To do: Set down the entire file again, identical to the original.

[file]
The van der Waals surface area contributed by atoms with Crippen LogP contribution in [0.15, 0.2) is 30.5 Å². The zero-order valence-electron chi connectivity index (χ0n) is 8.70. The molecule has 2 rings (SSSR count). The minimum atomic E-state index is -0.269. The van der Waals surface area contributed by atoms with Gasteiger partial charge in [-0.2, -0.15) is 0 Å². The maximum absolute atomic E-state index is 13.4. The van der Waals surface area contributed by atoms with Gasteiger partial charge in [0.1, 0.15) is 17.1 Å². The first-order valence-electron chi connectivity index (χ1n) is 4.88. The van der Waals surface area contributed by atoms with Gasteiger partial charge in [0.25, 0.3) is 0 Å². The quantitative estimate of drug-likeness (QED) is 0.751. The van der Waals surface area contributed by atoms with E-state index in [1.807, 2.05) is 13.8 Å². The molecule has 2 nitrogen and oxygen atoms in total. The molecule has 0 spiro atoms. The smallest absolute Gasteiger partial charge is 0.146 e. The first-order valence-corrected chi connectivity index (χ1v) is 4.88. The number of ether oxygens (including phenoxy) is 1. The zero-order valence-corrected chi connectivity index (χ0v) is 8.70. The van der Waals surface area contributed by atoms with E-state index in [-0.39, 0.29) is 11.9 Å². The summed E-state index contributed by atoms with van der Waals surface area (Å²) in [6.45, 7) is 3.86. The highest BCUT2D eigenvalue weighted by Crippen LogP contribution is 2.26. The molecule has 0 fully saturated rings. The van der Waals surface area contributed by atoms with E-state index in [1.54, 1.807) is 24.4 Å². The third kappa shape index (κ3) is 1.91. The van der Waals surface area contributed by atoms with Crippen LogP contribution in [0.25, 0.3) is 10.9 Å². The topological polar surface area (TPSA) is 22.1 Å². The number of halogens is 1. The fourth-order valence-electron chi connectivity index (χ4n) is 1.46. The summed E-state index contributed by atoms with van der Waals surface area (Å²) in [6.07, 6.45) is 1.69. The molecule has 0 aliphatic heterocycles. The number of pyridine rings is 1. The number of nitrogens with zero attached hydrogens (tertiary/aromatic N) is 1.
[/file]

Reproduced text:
The van der Waals surface area contributed by atoms with Crippen LogP contribution in [0.15, 0.2) is 30.5 Å². The zero-order valence-electron chi connectivity index (χ0n) is 8.70. The molecule has 2 rings (SSSR count). The minimum atomic E-state index is -0.269. The van der Waals surface area contributed by atoms with Gasteiger partial charge in [-0.2, -0.15) is 0 Å². The maximum absolute atomic E-state index is 13.4. The van der Waals surface area contributed by atoms with Gasteiger partial charge in [0.1, 0.15) is 17.1 Å². The first-order valence-electron chi connectivity index (χ1n) is 4.88. The van der Waals surface area contributed by atoms with Gasteiger partial charge in [0.25, 0.3) is 0 Å². The quantitative estimate of drug-likeness (QED) is 0.751. The van der Waals surface area contributed by atoms with E-state index in [1.807, 2.05) is 13.8 Å². The molecule has 2 nitrogen and oxygen atoms in total. The molecule has 0 spiro atoms. The smallest absolute Gasteiger partial charge is 0.146 e. The first-order valence-corrected chi connectivity index (χ1v) is 4.88. The number of ether oxygens (including phenoxy) is 1. The zero-order valence-corrected chi connectivity index (χ0v) is 8.70. The van der Waals surface area contributed by atoms with E-state index in [-0.39, 0.29) is 11.9 Å². The summed E-state index contributed by atoms with van der Waals surface area (Å²) in [6.45, 7) is 3.86. The highest BCUT2D eigenvalue weighted by Crippen LogP contribution is 2.26. The molecule has 0 fully saturated rings. The van der Waals surface area contributed by atoms with E-state index in [1.54, 1.807) is 24.4 Å². The third kappa shape index (κ3) is 1.91. The van der Waals surface area contributed by atoms with Crippen LogP contribution in [0.25, 0.3) is 10.9 Å². The topological polar surface area (TPSA) is 22.1 Å². The number of halogens is 1. The fourth-order valence-electron chi connectivity index (χ4n) is 1.46. The summed E-state index contributed by atoms with van der Waals surface area (Å²) in [6.07, 6.45) is 1.69. The molecule has 0 aliphatic heterocycles. The number of pyridine rings is 1. The number of nitrogens with zero attached hydrogens (tertiary/aromatic N) is 1.